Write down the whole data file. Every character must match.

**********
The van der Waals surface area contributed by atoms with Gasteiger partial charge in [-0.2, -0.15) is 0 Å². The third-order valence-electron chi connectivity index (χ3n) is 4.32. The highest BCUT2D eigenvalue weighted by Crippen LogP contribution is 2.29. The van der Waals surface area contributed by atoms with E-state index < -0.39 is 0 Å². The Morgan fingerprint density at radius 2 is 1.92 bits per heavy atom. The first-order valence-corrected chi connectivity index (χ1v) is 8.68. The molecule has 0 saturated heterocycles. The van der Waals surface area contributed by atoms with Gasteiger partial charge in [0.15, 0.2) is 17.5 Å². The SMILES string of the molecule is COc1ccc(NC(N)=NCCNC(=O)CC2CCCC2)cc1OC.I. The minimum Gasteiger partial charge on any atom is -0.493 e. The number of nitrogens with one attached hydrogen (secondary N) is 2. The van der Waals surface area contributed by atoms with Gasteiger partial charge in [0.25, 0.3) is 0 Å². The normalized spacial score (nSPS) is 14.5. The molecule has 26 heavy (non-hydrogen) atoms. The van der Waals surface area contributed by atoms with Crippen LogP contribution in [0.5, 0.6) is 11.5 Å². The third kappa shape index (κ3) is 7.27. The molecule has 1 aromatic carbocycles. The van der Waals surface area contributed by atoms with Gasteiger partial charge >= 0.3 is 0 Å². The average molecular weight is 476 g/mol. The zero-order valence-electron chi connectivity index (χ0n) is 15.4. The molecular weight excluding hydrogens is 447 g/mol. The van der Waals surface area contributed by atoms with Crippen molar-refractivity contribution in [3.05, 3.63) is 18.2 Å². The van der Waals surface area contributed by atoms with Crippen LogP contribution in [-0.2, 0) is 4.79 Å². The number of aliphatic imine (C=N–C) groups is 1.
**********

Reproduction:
The van der Waals surface area contributed by atoms with Gasteiger partial charge in [-0.2, -0.15) is 0 Å². The third-order valence-electron chi connectivity index (χ3n) is 4.32. The highest BCUT2D eigenvalue weighted by Crippen LogP contribution is 2.29. The van der Waals surface area contributed by atoms with E-state index < -0.39 is 0 Å². The Morgan fingerprint density at radius 2 is 1.92 bits per heavy atom. The first-order valence-corrected chi connectivity index (χ1v) is 8.68. The molecule has 0 saturated heterocycles. The van der Waals surface area contributed by atoms with Gasteiger partial charge in [0.15, 0.2) is 17.5 Å². The SMILES string of the molecule is COc1ccc(NC(N)=NCCNC(=O)CC2CCCC2)cc1OC.I. The minimum Gasteiger partial charge on any atom is -0.493 e. The number of nitrogens with one attached hydrogen (secondary N) is 2. The van der Waals surface area contributed by atoms with Gasteiger partial charge in [0.25, 0.3) is 0 Å². The normalized spacial score (nSPS) is 14.5. The molecule has 26 heavy (non-hydrogen) atoms. The van der Waals surface area contributed by atoms with Crippen LogP contribution in [0.5, 0.6) is 11.5 Å². The third kappa shape index (κ3) is 7.27. The molecule has 1 aromatic carbocycles. The van der Waals surface area contributed by atoms with Gasteiger partial charge >= 0.3 is 0 Å². The average molecular weight is 476 g/mol. The zero-order valence-electron chi connectivity index (χ0n) is 15.4. The molecular weight excluding hydrogens is 447 g/mol. The van der Waals surface area contributed by atoms with Crippen molar-refractivity contribution in [3.05, 3.63) is 18.2 Å². The van der Waals surface area contributed by atoms with Crippen LogP contribution in [-0.2, 0) is 4.79 Å². The number of aliphatic imine (C=N–C) groups is 1.